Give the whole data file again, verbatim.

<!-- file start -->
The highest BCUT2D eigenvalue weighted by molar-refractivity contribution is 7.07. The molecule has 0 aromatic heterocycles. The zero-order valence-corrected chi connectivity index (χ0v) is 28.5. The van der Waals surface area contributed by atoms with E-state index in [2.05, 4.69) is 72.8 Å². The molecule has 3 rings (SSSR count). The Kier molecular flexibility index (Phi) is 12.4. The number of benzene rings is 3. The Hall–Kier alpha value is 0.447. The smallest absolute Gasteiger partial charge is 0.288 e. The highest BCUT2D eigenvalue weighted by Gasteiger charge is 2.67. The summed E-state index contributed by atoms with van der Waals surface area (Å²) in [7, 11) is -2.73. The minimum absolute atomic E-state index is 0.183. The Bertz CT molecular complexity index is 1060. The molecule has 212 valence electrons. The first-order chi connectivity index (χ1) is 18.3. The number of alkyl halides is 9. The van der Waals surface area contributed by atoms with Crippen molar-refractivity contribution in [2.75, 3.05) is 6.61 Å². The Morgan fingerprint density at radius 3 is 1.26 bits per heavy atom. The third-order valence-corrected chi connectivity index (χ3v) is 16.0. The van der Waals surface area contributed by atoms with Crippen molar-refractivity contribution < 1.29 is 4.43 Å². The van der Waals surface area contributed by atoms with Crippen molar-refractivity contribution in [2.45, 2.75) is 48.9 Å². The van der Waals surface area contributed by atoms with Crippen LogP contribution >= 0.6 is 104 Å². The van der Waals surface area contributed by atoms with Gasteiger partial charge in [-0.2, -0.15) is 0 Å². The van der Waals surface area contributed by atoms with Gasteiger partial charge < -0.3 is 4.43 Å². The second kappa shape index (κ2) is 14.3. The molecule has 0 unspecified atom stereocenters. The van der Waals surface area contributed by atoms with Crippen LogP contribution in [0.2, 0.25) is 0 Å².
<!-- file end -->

The highest BCUT2D eigenvalue weighted by molar-refractivity contribution is 7.07. The molecule has 0 aromatic heterocycles. The zero-order valence-corrected chi connectivity index (χ0v) is 28.5. The van der Waals surface area contributed by atoms with E-state index in [2.05, 4.69) is 72.8 Å². The molecule has 3 rings (SSSR count). The Kier molecular flexibility index (Phi) is 12.4. The number of benzene rings is 3. The Hall–Kier alpha value is 0.447. The smallest absolute Gasteiger partial charge is 0.288 e. The highest BCUT2D eigenvalue weighted by Gasteiger charge is 2.67. The summed E-state index contributed by atoms with van der Waals surface area (Å²) in [7, 11) is -2.73. The minimum absolute atomic E-state index is 0.183. The Bertz CT molecular complexity index is 1060. The molecule has 212 valence electrons. The first-order chi connectivity index (χ1) is 18.3. The number of alkyl halides is 9. The van der Waals surface area contributed by atoms with Crippen molar-refractivity contribution in [2.75, 3.05) is 6.61 Å². The Morgan fingerprint density at radius 3 is 1.26 bits per heavy atom. The third-order valence-corrected chi connectivity index (χ3v) is 16.0. The van der Waals surface area contributed by atoms with Crippen molar-refractivity contribution < 1.29 is 4.43 Å². The van der Waals surface area contributed by atoms with Crippen molar-refractivity contribution in [2.45, 2.75) is 48.9 Å². The van der Waals surface area contributed by atoms with Crippen LogP contribution >= 0.6 is 104 Å². The van der Waals surface area contributed by atoms with Gasteiger partial charge in [-0.2, -0.15) is 0 Å². The van der Waals surface area contributed by atoms with Gasteiger partial charge < -0.3 is 4.43 Å². The second kappa shape index (κ2) is 14.3. The molecule has 0 unspecified atom stereocenters. The van der Waals surface area contributed by atoms with Crippen LogP contribution in [0.2, 0.25) is 0 Å².